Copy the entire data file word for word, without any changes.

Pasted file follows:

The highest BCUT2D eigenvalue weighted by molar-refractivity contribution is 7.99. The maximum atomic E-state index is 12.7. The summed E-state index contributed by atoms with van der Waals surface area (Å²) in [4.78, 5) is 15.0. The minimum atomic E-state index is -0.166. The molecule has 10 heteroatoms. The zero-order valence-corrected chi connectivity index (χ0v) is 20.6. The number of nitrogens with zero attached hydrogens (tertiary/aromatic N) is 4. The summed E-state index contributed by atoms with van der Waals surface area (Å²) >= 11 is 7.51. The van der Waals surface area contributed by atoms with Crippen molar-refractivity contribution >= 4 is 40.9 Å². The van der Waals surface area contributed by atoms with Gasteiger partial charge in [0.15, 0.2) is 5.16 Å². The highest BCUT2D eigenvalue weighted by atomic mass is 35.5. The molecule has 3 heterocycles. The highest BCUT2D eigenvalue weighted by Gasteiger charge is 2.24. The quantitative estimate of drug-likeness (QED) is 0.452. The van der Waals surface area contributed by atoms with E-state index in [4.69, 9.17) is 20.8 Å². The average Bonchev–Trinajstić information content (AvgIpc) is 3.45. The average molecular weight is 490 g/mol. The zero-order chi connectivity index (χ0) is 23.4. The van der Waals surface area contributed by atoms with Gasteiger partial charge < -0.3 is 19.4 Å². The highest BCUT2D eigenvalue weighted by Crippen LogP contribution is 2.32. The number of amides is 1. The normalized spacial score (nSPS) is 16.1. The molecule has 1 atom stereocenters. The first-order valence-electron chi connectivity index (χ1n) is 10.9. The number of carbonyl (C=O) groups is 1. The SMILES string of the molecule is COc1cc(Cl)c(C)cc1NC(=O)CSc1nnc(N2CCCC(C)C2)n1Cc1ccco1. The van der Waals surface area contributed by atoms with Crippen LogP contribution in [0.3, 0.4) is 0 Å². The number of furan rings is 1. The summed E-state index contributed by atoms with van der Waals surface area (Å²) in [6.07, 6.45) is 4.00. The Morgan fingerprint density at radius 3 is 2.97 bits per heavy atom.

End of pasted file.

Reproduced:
The highest BCUT2D eigenvalue weighted by molar-refractivity contribution is 7.99. The maximum atomic E-state index is 12.7. The summed E-state index contributed by atoms with van der Waals surface area (Å²) in [4.78, 5) is 15.0. The minimum atomic E-state index is -0.166. The molecule has 10 heteroatoms. The zero-order valence-corrected chi connectivity index (χ0v) is 20.6. The number of nitrogens with zero attached hydrogens (tertiary/aromatic N) is 4. The summed E-state index contributed by atoms with van der Waals surface area (Å²) >= 11 is 7.51. The van der Waals surface area contributed by atoms with Crippen molar-refractivity contribution >= 4 is 40.9 Å². The van der Waals surface area contributed by atoms with Gasteiger partial charge in [0.15, 0.2) is 5.16 Å². The highest BCUT2D eigenvalue weighted by atomic mass is 35.5. The molecule has 3 heterocycles. The highest BCUT2D eigenvalue weighted by Gasteiger charge is 2.24. The quantitative estimate of drug-likeness (QED) is 0.452. The van der Waals surface area contributed by atoms with E-state index in [4.69, 9.17) is 20.8 Å². The average Bonchev–Trinajstić information content (AvgIpc) is 3.45. The average molecular weight is 490 g/mol. The zero-order chi connectivity index (χ0) is 23.4. The van der Waals surface area contributed by atoms with Gasteiger partial charge < -0.3 is 19.4 Å². The highest BCUT2D eigenvalue weighted by Crippen LogP contribution is 2.32. The number of amides is 1. The normalized spacial score (nSPS) is 16.1. The molecule has 1 atom stereocenters. The first-order valence-electron chi connectivity index (χ1n) is 10.9. The number of carbonyl (C=O) groups is 1. The SMILES string of the molecule is COc1cc(Cl)c(C)cc1NC(=O)CSc1nnc(N2CCCC(C)C2)n1Cc1ccco1. The van der Waals surface area contributed by atoms with Crippen LogP contribution in [0.3, 0.4) is 0 Å². The number of furan rings is 1. The summed E-state index contributed by atoms with van der Waals surface area (Å²) in [6.07, 6.45) is 4.00. The Morgan fingerprint density at radius 3 is 2.97 bits per heavy atom.